The working group will investigate and work with the other products to decide and work on the possibility of a system where applications can be installed inside a container to improve security and simplify compatibility through library bundling.
- 3rd party software
Fedora Workstation will work with partners and ISVs to ensure that their software can be easily installed on the system. This work will for instance include working with hardware partners to ensure users can install needed drivers directly from these vendors. Fedora will not include any non-free software by default or host any non-free software in our repositories.
- Fedora ecosystem integration
While the workstation will have a different target than the Server and Cloud images it is still important that the 3 variations share technology and infrastructure. The 3 systems will all be RPM based and while for instance the open source databases will be packaged primarily with the Server in mind we want to be able to pull them into the developer workstation too.
- Work towards standardizing and unifying the Linux desktop space
We want to use and develop technologies that can be widely shared with the rest of the community and we want to allow developers to use the tools they prefer for their application development yet make them all feel like a natural fit into our integrated desktop experience. This would include items like theming and making sure we offer a consistent accessibility story across different development toolkits.
- Develop application guidelines and designs
The working group will develop guides and style recommendations for applications that target the workstation. These guidelines will be mandatory for the core apps that are specifically developed for the workstation, but 3rd party software developers will be encouraged to follow them too.
Core Platform Components
The Workstation working group will define a set of packages that are considered required be installed in order for the system to qualify as a Fedora Workstation. Through policy users will be strongly advised against uninstalling any of these packages and there will also be no option in the graphical software installer to uninstall them. Any optional packages for the Fedora Workstation can not obsolete or in any other way try to remove or disable these packages.
These installed packages will together form the basis of the API and service promises the system makes to 3rd party developers.
The Fedora Workstation working group will also define two set of requirements, one for anything that is to be considered for inclusion in the core platform components list and one for optional packages. This will include a requirement to support specific system services and libraries, for example the working group might make it a requirement that any software that wants to be part of Fedora Workstation can run against Wayland or directly output sound to Pulse Audio.
The working group will also specify policies in terms of branding, theming and desktop graphics, although these items will of course need to be in line with the overall Fedora branding guidelines and styles.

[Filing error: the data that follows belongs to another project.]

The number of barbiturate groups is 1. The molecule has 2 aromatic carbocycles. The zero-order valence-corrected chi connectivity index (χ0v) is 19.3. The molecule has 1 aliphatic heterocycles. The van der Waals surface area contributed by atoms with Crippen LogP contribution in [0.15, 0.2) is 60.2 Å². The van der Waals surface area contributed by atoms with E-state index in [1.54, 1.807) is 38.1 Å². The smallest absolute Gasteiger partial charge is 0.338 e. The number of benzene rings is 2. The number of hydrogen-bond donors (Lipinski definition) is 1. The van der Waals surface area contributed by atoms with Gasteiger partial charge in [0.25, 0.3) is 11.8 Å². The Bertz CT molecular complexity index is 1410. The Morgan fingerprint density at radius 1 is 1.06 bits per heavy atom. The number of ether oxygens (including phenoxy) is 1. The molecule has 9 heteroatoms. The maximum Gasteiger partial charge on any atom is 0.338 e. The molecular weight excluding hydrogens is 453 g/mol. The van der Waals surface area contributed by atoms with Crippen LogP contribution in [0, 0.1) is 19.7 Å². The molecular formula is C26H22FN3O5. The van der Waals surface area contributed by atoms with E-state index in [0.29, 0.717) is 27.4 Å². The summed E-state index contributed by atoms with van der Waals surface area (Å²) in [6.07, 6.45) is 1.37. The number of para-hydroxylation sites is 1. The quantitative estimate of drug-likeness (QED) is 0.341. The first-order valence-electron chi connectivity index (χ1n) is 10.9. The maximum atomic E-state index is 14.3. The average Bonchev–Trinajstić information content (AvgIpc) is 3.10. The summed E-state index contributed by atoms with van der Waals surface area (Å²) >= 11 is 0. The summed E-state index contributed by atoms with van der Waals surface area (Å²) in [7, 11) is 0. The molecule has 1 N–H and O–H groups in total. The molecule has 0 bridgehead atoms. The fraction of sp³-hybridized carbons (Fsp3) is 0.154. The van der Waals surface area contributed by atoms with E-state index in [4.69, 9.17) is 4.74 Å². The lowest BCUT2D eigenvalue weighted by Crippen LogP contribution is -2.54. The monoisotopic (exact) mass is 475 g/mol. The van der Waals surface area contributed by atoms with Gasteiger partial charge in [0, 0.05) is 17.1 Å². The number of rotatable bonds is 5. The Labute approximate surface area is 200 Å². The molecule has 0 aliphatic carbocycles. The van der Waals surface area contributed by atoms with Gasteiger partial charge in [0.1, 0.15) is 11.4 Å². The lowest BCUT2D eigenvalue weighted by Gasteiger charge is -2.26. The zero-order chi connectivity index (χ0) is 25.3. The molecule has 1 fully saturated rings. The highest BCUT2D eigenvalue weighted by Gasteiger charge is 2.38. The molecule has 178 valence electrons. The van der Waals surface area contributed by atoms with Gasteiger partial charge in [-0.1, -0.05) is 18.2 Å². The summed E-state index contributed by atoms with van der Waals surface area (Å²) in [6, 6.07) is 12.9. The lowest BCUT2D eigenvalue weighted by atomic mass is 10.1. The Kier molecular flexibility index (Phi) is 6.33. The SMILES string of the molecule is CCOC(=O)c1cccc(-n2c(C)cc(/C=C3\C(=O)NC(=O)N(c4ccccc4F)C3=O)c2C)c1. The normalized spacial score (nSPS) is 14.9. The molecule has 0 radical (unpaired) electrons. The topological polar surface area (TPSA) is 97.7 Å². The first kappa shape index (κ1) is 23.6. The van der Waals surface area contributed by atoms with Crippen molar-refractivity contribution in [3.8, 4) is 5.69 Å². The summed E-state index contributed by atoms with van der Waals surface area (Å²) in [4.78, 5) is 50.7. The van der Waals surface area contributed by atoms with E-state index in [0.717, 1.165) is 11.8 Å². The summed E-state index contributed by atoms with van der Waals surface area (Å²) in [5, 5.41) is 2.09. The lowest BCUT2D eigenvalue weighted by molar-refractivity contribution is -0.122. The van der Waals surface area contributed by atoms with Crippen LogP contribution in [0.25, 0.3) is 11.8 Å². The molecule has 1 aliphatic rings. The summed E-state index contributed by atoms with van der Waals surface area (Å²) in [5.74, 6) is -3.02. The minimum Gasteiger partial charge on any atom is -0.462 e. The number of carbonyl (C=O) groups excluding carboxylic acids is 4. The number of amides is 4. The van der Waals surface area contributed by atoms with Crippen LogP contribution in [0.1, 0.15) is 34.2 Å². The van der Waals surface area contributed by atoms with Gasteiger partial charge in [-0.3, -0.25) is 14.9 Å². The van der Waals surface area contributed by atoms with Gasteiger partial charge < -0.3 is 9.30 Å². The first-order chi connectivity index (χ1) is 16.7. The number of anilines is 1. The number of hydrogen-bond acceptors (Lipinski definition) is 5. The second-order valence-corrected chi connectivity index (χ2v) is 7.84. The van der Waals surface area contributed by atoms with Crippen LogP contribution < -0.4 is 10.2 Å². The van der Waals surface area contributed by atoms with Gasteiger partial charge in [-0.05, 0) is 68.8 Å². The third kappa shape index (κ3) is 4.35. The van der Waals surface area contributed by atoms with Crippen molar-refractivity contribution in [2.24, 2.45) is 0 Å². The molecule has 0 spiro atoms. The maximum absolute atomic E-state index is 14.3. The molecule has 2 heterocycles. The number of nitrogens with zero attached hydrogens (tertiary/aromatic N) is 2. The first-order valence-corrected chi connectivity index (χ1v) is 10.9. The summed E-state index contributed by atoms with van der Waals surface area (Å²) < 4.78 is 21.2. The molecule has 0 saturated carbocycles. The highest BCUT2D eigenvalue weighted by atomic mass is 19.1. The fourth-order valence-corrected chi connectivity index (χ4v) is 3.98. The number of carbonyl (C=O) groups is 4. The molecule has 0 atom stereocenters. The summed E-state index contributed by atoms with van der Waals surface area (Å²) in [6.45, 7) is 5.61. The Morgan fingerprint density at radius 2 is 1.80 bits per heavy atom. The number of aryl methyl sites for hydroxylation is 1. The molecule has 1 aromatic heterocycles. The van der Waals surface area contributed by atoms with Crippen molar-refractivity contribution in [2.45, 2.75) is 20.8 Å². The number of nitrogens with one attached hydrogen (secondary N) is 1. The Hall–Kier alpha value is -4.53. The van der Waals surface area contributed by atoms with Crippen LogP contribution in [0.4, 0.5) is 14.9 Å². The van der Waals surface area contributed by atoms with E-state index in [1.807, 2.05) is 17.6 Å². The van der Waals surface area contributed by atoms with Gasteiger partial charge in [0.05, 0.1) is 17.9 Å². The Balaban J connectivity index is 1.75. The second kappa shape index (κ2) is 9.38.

We will at any given time try to have one major engineering effort underway for the Fedora Workstation. The definition of a major engineering effort is something that requires changes in a wide set of packages and tools. At the same time we will be working on smaller projects to improve various aspects of the distribution and also setting things up to be ready for the next major effort. We will try to announce and plan these things well in advance, by putting up a public timeline. Of course resources and changing market conditions might make changes to the plans necessary on an ongoing basis.
Marketable Features Each release is to have at least one item developed for it that we present as a 'developer feature'. These items might be small or large in terms of the effort behind them, but they will be a core part of our messaging of being a great first choice for developers. Examples include Software collections, Developer Assistant, LinuxApps, new features in Boxes, IDE integration and so on.
Other tasks for working group
The working group will also be responsible for defining release schedule while also taking the needs of the other working groups into consideration and the resources available from the Fedora infrastructure team. The working group will also regularly meet with a designated representative of Red Hat to discuss how Red Hats product and development plans will affect the Fedora product development and resource allocation.
Packaging for the Workstation
The working group hopes and expects that there will continue to be a wide range of software, packaged and maintained by the wider Fedora community, software that will available for install through the desktop Software installer. A lot of this software might not have any direct relevance to the main goals of the product or working group, but that is not a problem or something that the working group wants to discourage. No software will be blocked from being packaged as long as it doesn't break any part of the core workstation system upon install.
This was approved by the Workstation WG on January 21, 2014. The final vote was +1:6, 0: 3, -1: 0.